MP Douglas Ross has confirmed he is running to be the next leader of the Scottish Conservatives, insisting he is the person who can beat the SNP.
The former UK Government minister said at a “crucial time” in politics, he can unite the party after it lost its second leader in less than a year.
Jackson Carlaw resigned as Scottish Conservative leader on Thursday, less than six months after being voted into the job.
Ruth Davidson, who resigned as the Scottish Tory leader last August, could now be poised for a surprise return to frontline politics.
Mr Ross confirmed that if he becomes the party’s next leader, Ms Davidson will take on Nicola Sturgeon at First Minister’s Questions until he wins a seat in the Scottish Parliament.
He said he will contest a seat in the Holyrood election in May if he becomes the party leader.
He has previously served as an MSP, but quit the Scottish Parliament for Westminster after ousting then SNP depute leader Angus Robertson in the 2017 general election.
Mr Ross said: “This is a crucial time in Scottish politics. We are months away from an important election and need strong, decisive leadership of our party to take on and defeat the SNP in seats right across the country.
“My message to voters across Scotland will be this: if you want to build a better Scotland, if you want to beat the SNP, and if you want to put the divisions of the past few years behind us, the party I plan to lead is one you can unite behind, and one that can win.”
The SNP is bidding to win a record fourth victory in next year’s election, and hoping for a majority to increase pressure for a second independence referendum,
Mr Ross said ensuring Scotland remains an “integral part of the United Kingdom” will his priority.
Jackson has been a friend and colleague for many years and I’ve enjoyed working with him in my time as a councillor, MP and MSP. It was a difficult decision for him to stand down but one I respect and know he will continue to play a positive role for our party. https://t.co/kdbcb7Womu pic.twitter.com/Zy0hnRiXbZ
— Douglas Ross MP (@Douglas4Moray) July 30, 2020
He said: “I want us to show clearly to everyone in Scotland, no matter where they live or who they are, that if they want to move on from the divisions of the past and focus on the issues that really matter – a strong economy, good schools, safe streets and a world-leading NHS – then the Scottish Conservatives will be their voice.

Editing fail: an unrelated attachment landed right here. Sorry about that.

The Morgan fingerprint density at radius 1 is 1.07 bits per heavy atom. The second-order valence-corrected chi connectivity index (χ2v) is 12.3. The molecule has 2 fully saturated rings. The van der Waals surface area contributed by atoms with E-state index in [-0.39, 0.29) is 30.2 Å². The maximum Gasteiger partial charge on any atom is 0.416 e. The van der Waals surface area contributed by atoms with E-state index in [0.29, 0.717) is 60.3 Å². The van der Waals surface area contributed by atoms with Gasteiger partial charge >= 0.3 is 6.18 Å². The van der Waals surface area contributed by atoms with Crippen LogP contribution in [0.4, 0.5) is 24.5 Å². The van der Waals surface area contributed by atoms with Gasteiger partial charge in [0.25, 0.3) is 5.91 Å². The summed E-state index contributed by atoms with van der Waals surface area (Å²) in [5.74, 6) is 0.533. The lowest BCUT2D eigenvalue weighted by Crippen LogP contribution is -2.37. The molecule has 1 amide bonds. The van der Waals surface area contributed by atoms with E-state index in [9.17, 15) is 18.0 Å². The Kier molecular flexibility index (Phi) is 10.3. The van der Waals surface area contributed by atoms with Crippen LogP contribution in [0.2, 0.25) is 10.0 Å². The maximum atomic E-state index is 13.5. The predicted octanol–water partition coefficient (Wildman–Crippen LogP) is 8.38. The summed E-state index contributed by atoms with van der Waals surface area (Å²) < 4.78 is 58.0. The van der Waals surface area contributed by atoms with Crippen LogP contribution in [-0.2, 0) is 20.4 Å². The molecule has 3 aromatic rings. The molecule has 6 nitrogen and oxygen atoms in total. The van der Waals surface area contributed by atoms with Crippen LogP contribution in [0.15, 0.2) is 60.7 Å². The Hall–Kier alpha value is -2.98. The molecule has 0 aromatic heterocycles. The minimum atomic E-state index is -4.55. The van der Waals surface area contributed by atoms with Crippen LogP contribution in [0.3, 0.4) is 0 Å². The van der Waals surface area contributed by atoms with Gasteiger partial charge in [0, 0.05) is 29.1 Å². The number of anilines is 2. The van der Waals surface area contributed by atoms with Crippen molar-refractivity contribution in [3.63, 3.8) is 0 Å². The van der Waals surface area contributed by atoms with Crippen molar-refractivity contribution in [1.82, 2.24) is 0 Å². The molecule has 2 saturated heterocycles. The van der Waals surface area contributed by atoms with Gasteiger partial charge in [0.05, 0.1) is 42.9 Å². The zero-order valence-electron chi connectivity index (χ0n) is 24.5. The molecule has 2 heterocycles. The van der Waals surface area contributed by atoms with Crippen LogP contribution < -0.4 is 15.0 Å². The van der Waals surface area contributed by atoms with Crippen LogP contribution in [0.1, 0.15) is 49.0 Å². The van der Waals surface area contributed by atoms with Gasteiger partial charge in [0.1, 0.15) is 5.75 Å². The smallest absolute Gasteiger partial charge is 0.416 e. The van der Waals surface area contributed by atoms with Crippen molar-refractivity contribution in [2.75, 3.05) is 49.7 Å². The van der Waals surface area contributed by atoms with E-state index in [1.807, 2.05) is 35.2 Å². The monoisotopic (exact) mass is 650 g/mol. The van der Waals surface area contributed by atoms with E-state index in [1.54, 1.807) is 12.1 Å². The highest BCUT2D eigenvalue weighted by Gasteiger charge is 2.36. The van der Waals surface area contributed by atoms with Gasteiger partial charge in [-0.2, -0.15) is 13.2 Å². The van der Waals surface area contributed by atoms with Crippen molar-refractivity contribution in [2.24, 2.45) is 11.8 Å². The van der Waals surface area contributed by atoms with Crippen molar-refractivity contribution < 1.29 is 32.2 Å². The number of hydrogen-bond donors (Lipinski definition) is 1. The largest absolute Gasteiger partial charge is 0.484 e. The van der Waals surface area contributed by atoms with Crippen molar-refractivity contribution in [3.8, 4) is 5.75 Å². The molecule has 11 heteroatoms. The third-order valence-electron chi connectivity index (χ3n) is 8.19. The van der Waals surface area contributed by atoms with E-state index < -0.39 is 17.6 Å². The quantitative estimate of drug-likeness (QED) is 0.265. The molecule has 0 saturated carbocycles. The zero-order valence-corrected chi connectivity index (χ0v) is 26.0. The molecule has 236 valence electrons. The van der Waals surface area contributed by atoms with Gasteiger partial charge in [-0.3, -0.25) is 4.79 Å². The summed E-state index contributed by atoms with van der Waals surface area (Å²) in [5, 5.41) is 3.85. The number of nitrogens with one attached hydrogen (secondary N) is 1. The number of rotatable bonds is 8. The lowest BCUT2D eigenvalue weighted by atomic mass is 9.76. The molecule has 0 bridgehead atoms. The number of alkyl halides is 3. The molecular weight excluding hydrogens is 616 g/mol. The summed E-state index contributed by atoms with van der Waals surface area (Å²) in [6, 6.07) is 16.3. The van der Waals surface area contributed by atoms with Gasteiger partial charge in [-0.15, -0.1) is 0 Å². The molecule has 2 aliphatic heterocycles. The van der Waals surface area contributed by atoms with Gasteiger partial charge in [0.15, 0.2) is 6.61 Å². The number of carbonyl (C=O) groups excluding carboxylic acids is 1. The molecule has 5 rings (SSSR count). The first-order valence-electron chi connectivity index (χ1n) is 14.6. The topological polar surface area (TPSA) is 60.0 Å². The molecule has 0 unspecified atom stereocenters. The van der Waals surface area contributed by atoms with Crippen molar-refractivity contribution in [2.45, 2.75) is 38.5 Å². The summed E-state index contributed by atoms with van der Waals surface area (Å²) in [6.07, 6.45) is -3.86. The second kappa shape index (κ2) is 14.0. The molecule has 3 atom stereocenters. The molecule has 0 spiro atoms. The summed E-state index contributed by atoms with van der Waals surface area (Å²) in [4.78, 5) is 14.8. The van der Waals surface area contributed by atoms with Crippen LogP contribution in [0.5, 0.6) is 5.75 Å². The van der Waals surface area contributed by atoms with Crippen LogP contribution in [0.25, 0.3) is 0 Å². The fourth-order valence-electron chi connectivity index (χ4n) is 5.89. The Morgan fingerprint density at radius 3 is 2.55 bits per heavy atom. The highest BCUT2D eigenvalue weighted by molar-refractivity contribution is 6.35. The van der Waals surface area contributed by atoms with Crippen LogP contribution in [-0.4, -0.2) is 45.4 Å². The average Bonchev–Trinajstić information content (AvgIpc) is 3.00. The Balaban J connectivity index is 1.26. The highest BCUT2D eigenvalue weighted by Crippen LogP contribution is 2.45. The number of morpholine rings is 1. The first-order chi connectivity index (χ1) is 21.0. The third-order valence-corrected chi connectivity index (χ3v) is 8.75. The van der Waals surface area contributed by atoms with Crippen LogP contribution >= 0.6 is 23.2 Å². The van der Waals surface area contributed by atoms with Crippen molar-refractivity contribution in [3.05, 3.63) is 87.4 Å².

“Scotland is an integral part of the United Kingdom and that’s a relationship I want to maintain and improve. Under my leadership, this will be an absolute priority.”
Prime Minister Boris Johnson paid tribute to Mr Carlaw after he announced his resignation on Thursday, describing him as a “fantastic servant” to the party, but there has been speculation the Eastwood MSP was pushed out of the job.
Michelle Ballantyne, the Tory MSP for the South Scotland region who stood against Mr Carlaw in the leadership contest, said the party “did make a bad choice” in appointing him as leader, and she suggested he had been removed in a “stitch up”.
But fellow party MSP Adam Tomkins, who is to quit Holyrood at the 2021 election, told the BBC’s Good Morning Scotland radio programme: “Michelle doesn’t know what she’s talking about.
“The only thing that we need to remember about Michelle is that she was beaten 75/25 in a two-horse race by Jackson Carlaw only a few months ago and I’m afraid that Michelle doesn’t speak for the party.
“I think the reason why we’re worried about the polls is because we think that they might be right for the first time in Scottish history.
“Independence now looks like it might not be the minority pursuit that it’s always been but the position of a majority of Scots and we need to do something about that.
“I think Douglas is exactly that kind of combination of formidable and robust and determined that we do need… I think he will be an outstanding candidate and an outstanding leader.”
Mr Ross resigned as a Scotland Office minister in May over Dominic Cummings’s efforts to defend his trip from London to Durham during the coronavirus lockdown.